The Fort Rucker Directorate of Public Safety held a grand opening and dedication ceremony for its new fire station facility located at Runkle Stagefield in Elba on Dec. 18.
The new station marks the second fire station on Runkle Stagefield. The first station was built in 1976 and will remain in operation primarily for aviation rescue firefighting.
The new station is a 3,800 square foot facility and its primary mission will be aircraft rescue firefighting and pilot extraction from downed aircraft.
Fire Chief Lonnie King said the upgraded facility was “long overdue.” It is a project that was two years in the making from design to completion.
“This is an exciting moment for myself and the department. I hope we can continue this momentum forward,” King said. “I want to thank our previous leadership for beginning this journey and our current leadership for helping us follow through and helping make this station a reality. It will certainly make our firefighters happier and their livelihood better.”
Lt. Col. Director of Public Safety Phil Lenz said Fort Rucker’s fire department is the largest in the Army and working together is essential.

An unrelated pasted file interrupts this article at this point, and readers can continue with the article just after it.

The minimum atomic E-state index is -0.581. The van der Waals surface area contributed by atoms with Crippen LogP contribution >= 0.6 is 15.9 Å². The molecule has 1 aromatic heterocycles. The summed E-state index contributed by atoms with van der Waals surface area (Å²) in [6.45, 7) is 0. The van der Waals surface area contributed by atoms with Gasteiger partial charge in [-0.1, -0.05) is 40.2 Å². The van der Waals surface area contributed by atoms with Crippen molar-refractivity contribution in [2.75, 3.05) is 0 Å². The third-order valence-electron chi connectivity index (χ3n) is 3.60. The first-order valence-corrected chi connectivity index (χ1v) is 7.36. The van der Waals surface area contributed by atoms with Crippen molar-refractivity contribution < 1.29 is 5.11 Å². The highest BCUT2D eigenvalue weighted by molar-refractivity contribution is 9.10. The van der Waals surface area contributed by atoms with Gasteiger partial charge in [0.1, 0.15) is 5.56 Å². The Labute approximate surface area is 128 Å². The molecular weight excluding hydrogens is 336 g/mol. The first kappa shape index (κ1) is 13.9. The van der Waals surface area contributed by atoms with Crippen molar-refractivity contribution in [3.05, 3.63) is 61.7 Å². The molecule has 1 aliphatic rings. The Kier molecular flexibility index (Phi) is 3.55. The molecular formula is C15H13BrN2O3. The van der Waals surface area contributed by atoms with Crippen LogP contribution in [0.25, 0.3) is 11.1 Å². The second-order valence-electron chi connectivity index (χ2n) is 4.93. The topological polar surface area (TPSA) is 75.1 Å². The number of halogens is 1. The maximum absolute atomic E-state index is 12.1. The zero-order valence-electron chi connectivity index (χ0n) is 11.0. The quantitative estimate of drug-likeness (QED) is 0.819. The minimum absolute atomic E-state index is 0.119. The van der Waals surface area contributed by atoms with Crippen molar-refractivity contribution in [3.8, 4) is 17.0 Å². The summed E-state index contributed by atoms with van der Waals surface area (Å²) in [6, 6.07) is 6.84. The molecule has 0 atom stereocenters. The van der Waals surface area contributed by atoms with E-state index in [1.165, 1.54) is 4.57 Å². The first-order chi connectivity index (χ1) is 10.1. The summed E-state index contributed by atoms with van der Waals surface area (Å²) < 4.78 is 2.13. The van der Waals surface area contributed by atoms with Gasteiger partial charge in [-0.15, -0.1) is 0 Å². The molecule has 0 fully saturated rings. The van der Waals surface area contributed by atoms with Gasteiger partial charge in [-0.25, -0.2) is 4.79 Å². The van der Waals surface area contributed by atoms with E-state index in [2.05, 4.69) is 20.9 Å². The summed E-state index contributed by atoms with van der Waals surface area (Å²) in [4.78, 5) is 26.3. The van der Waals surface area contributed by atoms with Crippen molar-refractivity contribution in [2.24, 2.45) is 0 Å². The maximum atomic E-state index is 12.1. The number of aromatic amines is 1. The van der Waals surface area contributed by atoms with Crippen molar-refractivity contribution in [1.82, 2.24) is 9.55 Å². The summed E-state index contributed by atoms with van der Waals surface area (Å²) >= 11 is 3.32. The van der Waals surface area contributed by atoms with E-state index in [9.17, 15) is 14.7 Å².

“We have the largest fire department in the United States Army,” Lenz said. “We’ve got soldiers and we also have civilian firefighters. So, it’s a pretty big entity, and the key piece is them working hand in hand together.”
The new station features several upgrades such as individual bedrooms, an office, a kitchen, a laundry room, and a weight room. Size marks one of the most important aspects of the structure.
“We’re not having to use maintenance bays for multi-purposes. This allows the firefighters to focus on maintaining trucks and increasing the readiness of the overall vehicles without having to have ready rooms and training areas and other administrative functions going on inside the maintenance bay,” Garrison Commander Whitney Gardner said. “The maintenance bay here is a lot larger and a lot more functional that the older fire station. This is one of 13 stagefields, it is utilized for training three times a day, everyday.”
In addition to size, upgraded equipment is another important feature.
“The firetruck you see right now in the background, it’s a very specific mission for aviation rescue firefighting,” Lenz said. “It’s a lot bigger a lot more technical again definitely required for this specific mission.”
At the conclusion of the ceremony, Fort Rucker Commanders, Directorate of Public Safety and crew pushed a firetruck into the station, a fire service tradition.